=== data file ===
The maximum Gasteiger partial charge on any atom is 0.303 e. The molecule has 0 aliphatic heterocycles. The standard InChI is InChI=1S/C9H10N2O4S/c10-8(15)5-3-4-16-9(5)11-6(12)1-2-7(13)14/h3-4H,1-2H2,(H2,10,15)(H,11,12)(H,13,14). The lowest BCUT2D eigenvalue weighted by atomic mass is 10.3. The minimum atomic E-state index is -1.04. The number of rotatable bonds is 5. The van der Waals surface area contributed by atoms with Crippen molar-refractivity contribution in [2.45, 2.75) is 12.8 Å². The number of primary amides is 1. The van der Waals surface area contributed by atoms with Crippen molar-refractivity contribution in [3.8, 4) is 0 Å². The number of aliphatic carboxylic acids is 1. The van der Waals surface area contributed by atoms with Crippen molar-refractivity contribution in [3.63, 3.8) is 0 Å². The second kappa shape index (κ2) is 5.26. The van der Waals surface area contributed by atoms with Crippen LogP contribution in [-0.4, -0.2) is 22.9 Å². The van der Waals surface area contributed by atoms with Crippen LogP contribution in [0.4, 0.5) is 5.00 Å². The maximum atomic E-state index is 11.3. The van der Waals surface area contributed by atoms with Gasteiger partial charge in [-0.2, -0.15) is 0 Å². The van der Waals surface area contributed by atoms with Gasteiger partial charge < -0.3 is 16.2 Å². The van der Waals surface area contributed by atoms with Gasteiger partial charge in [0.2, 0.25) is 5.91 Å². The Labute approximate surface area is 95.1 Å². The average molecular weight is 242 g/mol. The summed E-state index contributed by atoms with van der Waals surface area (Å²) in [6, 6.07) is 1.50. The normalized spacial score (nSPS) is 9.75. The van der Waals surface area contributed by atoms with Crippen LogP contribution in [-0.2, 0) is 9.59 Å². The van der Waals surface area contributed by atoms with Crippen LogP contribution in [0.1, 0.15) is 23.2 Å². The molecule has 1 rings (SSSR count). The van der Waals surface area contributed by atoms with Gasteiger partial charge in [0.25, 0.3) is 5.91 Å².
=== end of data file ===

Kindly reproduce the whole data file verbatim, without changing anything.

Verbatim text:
The maximum Gasteiger partial charge on any atom is 0.303 e. The molecule has 0 aliphatic heterocycles. The standard InChI is InChI=1S/C9H10N2O4S/c10-8(15)5-3-4-16-9(5)11-6(12)1-2-7(13)14/h3-4H,1-2H2,(H2,10,15)(H,11,12)(H,13,14). The lowest BCUT2D eigenvalue weighted by atomic mass is 10.3. The minimum atomic E-state index is -1.04. The number of rotatable bonds is 5. The van der Waals surface area contributed by atoms with Crippen molar-refractivity contribution in [2.45, 2.75) is 12.8 Å². The number of primary amides is 1. The van der Waals surface area contributed by atoms with Crippen molar-refractivity contribution in [3.8, 4) is 0 Å². The number of aliphatic carboxylic acids is 1. The van der Waals surface area contributed by atoms with Crippen molar-refractivity contribution in [3.63, 3.8) is 0 Å². The second kappa shape index (κ2) is 5.26. The van der Waals surface area contributed by atoms with Crippen LogP contribution in [-0.4, -0.2) is 22.9 Å². The van der Waals surface area contributed by atoms with Crippen LogP contribution in [0.4, 0.5) is 5.00 Å². The maximum atomic E-state index is 11.3. The van der Waals surface area contributed by atoms with Gasteiger partial charge in [-0.2, -0.15) is 0 Å². The van der Waals surface area contributed by atoms with Gasteiger partial charge < -0.3 is 16.2 Å². The van der Waals surface area contributed by atoms with Gasteiger partial charge in [0.2, 0.25) is 5.91 Å². The Labute approximate surface area is 95.1 Å². The average molecular weight is 242 g/mol. The summed E-state index contributed by atoms with van der Waals surface area (Å²) in [6, 6.07) is 1.50. The normalized spacial score (nSPS) is 9.75. The van der Waals surface area contributed by atoms with Crippen LogP contribution in [-0.2, 0) is 9.59 Å². The van der Waals surface area contributed by atoms with Crippen LogP contribution in [0.1, 0.15) is 23.2 Å². The molecule has 1 rings (SSSR count). The van der Waals surface area contributed by atoms with Gasteiger partial charge in [0.25, 0.3) is 5.91 Å².